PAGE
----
On another issue, I continue to be annoyed by the whole "Judeo-Christian" package deal, which is a polemical device of modern conservatives. It has been popularized by the Buckleyan "fusionist" movement that seeks to unify religionists toward common political goals, and probably also motivated by modern Christians' desire to show a clean break with the antisemitism that so frequently accompanied Christian religious zeal before the Holocaust. I'm surprised that Jews like Dennis Prager buy into the notion so enthusiastically.

Anonymous said...

"Just as Islamic civilization objectively offers nothing in the way of accomplishments, so too would the Judaeo-Christian -- without Greco-Roman rationality to prop it up."

This is an excellent point, one which I have come to see more clearly the more I read about Christian history. I don't know if I am using this right, but I see Christianity as a Potemkin village entirely supported and held afloat by Pagan antiquity (and maybe even the Pagan Germanic peoples). When Christian apologists (like the Jewish Pragger - and the rise of pro-Christian Jewish Conservatives is an interesting phenomenon) point to "Christian culture" they are really pointing to the advanced civilization made possible by the Classical world and those Europeans that rediscovered that Classical world and improved on it over the last 8 or 9 centuries.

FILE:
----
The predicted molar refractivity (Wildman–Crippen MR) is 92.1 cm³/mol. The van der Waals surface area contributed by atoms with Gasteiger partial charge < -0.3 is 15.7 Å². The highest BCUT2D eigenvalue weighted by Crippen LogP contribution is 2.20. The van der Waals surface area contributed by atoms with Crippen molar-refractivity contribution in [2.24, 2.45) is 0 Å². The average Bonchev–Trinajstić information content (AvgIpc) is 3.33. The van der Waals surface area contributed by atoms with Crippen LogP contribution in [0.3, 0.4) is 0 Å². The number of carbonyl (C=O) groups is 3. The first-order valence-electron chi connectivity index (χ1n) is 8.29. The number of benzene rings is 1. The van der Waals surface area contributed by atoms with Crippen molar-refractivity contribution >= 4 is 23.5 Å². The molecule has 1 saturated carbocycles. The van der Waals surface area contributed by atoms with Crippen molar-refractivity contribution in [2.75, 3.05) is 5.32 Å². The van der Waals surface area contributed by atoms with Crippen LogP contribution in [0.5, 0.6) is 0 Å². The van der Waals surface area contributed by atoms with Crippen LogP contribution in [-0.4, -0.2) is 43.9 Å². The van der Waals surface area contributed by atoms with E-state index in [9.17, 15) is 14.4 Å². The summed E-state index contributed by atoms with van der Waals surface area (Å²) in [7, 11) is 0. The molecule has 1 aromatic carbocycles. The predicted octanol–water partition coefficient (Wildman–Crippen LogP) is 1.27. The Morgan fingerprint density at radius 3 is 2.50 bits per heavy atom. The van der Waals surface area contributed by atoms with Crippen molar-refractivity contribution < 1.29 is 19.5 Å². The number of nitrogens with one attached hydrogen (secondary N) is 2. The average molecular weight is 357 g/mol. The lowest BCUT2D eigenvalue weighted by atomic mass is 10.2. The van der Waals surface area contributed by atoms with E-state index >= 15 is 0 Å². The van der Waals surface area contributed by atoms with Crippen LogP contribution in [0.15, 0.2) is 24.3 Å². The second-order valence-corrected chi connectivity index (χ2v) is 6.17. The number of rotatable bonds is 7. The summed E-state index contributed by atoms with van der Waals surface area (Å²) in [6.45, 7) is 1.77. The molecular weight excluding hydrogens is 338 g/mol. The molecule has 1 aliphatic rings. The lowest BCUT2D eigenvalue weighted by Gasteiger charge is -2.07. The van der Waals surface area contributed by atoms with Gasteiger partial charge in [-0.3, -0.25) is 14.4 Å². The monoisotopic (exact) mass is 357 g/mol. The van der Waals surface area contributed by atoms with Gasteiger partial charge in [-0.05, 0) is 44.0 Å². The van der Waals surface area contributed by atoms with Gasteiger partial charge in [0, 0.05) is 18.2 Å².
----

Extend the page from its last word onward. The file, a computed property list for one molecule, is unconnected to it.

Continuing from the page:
Andrew Bernstein has a great article on this in an older TOS issue where he critiques Rodney Stark's book which claims capitalism was created by the Catholic Church. Yaron Brook also has a great expose of Christianity with regards to finance also in an older TOS issue. Brook shows that Christian laws against usury made advanced banking and therefor the financing of large scale commerce impossible. (Although Aristotle himself opposed interest but for more honest reasons than the Christians.) The scientific revolution would have been impossible under a system of Christian epistemology, etc, etc, etc. One wonders where the West (and the world) would be if Christianity had never risen and the Pagan world somehow managed to embrace its Aristotelian elements instead of its Platonistic elements. I wonder just how large the Galactic Federation would be. :)

Happy New Year!


Harold said...